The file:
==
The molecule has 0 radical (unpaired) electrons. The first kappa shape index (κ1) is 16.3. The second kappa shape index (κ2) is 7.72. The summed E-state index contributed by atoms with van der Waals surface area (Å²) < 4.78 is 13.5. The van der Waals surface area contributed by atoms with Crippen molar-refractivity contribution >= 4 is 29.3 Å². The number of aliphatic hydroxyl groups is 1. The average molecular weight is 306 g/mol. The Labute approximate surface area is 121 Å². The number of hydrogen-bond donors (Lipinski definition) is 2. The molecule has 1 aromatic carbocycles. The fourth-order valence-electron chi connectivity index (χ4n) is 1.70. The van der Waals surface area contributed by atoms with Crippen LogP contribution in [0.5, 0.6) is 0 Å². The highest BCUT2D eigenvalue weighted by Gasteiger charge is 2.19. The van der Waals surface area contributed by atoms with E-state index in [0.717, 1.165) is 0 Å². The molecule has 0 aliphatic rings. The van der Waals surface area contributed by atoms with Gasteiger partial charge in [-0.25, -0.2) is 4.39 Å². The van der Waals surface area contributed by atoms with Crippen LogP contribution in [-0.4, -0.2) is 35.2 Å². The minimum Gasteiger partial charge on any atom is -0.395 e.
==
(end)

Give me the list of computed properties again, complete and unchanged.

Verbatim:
The molecule has 0 radical (unpaired) electrons. The first kappa shape index (κ1) is 16.3. The second kappa shape index (κ2) is 7.72. The summed E-state index contributed by atoms with van der Waals surface area (Å²) < 4.78 is 13.5. The van der Waals surface area contributed by atoms with Crippen molar-refractivity contribution >= 4 is 29.3 Å². The number of aliphatic hydroxyl groups is 1. The average molecular weight is 306 g/mol. The Labute approximate surface area is 121 Å². The number of hydrogen-bond donors (Lipinski definition) is 2. The molecule has 1 aromatic carbocycles. The fourth-order valence-electron chi connectivity index (χ4n) is 1.70. The van der Waals surface area contributed by atoms with Crippen LogP contribution in [0.5, 0.6) is 0 Å². The highest BCUT2D eigenvalue weighted by Gasteiger charge is 2.19. The van der Waals surface area contributed by atoms with E-state index in [0.717, 1.165) is 0 Å². The molecule has 0 aliphatic rings. The van der Waals surface area contributed by atoms with Gasteiger partial charge in [-0.25, -0.2) is 4.39 Å². The van der Waals surface area contributed by atoms with Crippen LogP contribution in [-0.4, -0.2) is 35.2 Å². The minimum Gasteiger partial charge on any atom is -0.395 e.